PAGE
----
Have we reached a tipping point towards putting a price on carbon?
The head of the International Monetary Fund (IMF) called for a carbon tax late Wednesday at the IMF/World Bank annual meeting in Lima, Peru. Meanwhile, reports show that more and more places are adopting carbon taxes, in largely successful efforts to use market forces to increase clean energy development.
Climate change is now a “macro-critical” issue, IMF managing director Christine Lagarde said. The wording there is important, because the IMF defines macro-critical issues as “either critical to the achievement of macroeconomic program goals or necessary for the implementation of specific provisions under the IMF’s Articles of Agreement,” the Sierra Club noted Thursday.
“The IMF has correctly recognized, after taking a sober look at major threats to the long term stability of all countries, that a changing climate poses threats to the stability and vitality of the world’s economies,” Steve Herz, a senior attorney with Sierra Club’s International Climate Program, said in a statement emailed to ThinkProgress.
This is just the latest in the IMF’s commentary on the economic damage caused by systems that support fossil fuels. The IMF — whose “primary purpose is to ensure the stability of the international monetary system” — made headlines earlier this year when it reported that governments spend $5.3 trillion in fossil fuel subsidies annually.
“Lagarde’s comprehensive climate change agenda for the IMF is historic both for its content, and for its timing ahead of international climate negotiations this summer in Paris,” Herz said.
Lagarde referred to the problem of energy subsidies again Wednesday during the organization’s Conversation on Climate Change. “Now is the time to phase out energy subsidies,” she said.
Lagarde: if we chicken out of climate change we will all turn to chicken: we will be fried, grilled and roasted. #Voices4Climate
— IMF (@IMFNews) October 7, 2015
The IMF, which carries out its mission through monitoring, lending, and technical assistance, cannot invest directly. “What we can do is certainly provide strong advocacy for things such as removing subsidies that actually go to the wrong pockets. What we can do is provide tools for countries to actually set the right prices, including externalities,” Lagarde said.
Phasing out energy subsidies, such as the United States’ tax incentives on oil and gas exploration, might prove harder than adding a carbon tax — a program that has already proven successful across a wide swath of economies.
There are 40 countries and more than 20 cities, states and regions, that already have or have planned carbon prices, covering about 12 percent of greenhouse gas emissions, according to a report released Thursday by the New Climate Economy.
According to that report, carbon pricing works, and it would work even better if governments raised the cost to polluters.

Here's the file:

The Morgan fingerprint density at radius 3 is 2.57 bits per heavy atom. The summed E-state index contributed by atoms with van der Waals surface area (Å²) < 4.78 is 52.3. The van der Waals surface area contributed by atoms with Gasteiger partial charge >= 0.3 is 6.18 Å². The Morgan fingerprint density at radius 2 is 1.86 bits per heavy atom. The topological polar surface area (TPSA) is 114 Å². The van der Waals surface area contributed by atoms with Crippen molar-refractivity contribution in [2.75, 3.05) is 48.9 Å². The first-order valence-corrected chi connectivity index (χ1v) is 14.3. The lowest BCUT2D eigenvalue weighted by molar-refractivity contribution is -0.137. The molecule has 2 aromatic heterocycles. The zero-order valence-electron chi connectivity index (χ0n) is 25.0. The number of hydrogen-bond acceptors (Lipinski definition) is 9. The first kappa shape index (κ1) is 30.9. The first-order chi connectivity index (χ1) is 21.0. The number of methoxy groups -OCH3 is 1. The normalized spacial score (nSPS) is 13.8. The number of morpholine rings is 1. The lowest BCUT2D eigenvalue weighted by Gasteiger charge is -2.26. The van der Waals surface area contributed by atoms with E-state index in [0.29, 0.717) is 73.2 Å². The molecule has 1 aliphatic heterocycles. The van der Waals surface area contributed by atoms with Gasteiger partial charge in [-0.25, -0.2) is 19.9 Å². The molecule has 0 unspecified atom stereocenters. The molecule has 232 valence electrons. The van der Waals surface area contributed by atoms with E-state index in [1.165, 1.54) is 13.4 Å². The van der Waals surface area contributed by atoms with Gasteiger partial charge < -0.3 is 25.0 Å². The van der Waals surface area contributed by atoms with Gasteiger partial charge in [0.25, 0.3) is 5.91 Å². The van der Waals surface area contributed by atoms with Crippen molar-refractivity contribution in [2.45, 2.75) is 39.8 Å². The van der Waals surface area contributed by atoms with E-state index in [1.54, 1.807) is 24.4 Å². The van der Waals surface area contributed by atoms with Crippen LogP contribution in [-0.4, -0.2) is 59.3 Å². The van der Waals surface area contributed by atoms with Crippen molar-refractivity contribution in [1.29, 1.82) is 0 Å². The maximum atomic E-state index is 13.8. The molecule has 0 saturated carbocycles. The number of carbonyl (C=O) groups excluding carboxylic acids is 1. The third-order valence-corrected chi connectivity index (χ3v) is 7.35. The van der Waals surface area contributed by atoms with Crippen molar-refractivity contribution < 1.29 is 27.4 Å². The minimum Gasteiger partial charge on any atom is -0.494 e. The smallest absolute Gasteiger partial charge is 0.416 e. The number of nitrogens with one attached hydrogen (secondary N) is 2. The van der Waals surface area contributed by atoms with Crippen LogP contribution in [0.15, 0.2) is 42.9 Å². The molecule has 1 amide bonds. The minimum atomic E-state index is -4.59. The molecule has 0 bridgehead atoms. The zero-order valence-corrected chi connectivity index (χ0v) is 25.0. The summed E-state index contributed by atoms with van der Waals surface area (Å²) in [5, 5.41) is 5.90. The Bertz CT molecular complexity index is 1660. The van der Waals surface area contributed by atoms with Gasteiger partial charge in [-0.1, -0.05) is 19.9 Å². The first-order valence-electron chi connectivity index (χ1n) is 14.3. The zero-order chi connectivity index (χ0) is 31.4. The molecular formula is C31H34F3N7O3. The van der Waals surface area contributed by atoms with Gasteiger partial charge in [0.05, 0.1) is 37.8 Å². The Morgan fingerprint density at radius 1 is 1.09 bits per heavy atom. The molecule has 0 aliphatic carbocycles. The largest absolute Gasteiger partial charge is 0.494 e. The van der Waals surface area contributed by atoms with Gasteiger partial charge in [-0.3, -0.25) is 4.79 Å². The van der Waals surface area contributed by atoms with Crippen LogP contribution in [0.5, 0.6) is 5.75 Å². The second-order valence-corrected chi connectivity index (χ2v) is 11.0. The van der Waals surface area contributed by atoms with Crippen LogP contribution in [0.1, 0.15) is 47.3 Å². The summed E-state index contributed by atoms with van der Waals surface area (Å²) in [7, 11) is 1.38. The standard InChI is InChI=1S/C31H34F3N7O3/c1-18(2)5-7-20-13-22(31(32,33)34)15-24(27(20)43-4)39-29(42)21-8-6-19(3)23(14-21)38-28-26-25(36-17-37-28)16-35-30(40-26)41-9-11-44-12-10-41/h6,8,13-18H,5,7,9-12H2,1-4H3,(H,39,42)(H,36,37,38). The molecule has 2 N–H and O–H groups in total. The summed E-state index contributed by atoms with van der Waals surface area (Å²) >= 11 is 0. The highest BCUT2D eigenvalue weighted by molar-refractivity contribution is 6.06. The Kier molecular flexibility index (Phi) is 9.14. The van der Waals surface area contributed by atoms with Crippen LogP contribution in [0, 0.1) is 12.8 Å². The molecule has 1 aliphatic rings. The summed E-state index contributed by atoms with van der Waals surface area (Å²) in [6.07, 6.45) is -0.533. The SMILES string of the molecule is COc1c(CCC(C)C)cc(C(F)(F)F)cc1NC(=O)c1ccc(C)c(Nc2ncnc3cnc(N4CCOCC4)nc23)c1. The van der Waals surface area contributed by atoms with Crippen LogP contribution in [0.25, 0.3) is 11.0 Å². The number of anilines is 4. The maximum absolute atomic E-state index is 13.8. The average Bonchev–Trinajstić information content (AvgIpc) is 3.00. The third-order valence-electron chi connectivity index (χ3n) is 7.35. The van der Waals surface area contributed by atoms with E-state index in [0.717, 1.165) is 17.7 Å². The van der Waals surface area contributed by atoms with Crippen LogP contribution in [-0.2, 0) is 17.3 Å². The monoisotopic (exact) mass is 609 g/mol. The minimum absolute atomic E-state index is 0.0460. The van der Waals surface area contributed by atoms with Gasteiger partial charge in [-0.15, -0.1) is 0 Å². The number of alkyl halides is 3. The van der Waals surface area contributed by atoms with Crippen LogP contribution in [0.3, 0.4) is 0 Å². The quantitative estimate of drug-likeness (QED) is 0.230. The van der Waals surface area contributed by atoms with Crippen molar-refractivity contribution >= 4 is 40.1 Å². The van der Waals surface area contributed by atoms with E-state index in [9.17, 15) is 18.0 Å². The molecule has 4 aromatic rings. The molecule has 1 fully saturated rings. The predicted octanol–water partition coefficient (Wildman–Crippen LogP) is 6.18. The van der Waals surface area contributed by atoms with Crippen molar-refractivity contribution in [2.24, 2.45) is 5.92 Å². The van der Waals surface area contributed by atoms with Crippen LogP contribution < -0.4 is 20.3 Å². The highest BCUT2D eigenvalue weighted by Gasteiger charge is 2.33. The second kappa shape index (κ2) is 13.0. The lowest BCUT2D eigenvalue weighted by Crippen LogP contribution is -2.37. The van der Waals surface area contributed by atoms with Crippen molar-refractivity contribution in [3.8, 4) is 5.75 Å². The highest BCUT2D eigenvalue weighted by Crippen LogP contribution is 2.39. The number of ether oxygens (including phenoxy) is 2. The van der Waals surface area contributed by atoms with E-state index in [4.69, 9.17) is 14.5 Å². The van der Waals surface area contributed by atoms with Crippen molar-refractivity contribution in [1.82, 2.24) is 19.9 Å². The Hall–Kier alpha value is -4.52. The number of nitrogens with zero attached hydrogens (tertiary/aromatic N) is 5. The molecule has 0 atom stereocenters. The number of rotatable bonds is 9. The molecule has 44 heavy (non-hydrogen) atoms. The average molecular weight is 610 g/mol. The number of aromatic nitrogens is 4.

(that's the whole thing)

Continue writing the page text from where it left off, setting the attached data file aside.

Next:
There are myriad examples of carbon tax programs that have worked. The Regional Greenhouse Gas Initiative, for instance, which includes nine northeastern states, is credited with adding $1.3 billion to the economy there, while saving consumers $460 million in energy costs.
There are a number of ways to structure carbon pricing. Revenue from RGGI, for instance, goes back into state funds that support investment in efficiency and clean energy programs. That is essentially the structure Lagarde supported, with revenues going internationally to support renewable energy in developing nations, which have been promised $100 billion to help reach emissions reduction targets.
But for years economists in the United States have called for a revenue neutral carbon tax. Under this type of program, carbon emitters would be taxed, but the money would not go into government coffers. Instead, the revenue would be returned to consumers, most likely as a tax rebate.
Revenue neutral carbon taxes appeal to free-market conservatives because they do not increase the size of government, as well as climate change activists, who see them as an effective deterrent to continued investment in carbon-intensive energy sources.
However the plan is structured, advocates of carbon pricing want to strike while the iron is hot — and prices are low.
“Conditions are now particularly favorable for both carbon pricing and fossil fuel consumption subsidy reform due to the fall in global oil prices over the last year, combined with lower gas and coal prices,” the report says.
“The time is right to introduce carbon prices around the world, as well as to pursue complementary measures like reform for fossil fuel subsidies, which act like negative carbon prices,” Lord Nicholas Stern, co-chair of the Global Commission on the Economy and Climate, the parent organization of the New Climate Economy, said in a statement. “The world economy is undergoing a remarkable period of transition, and we need to act now to avoid locking ourselves into unsustainable development patterns.”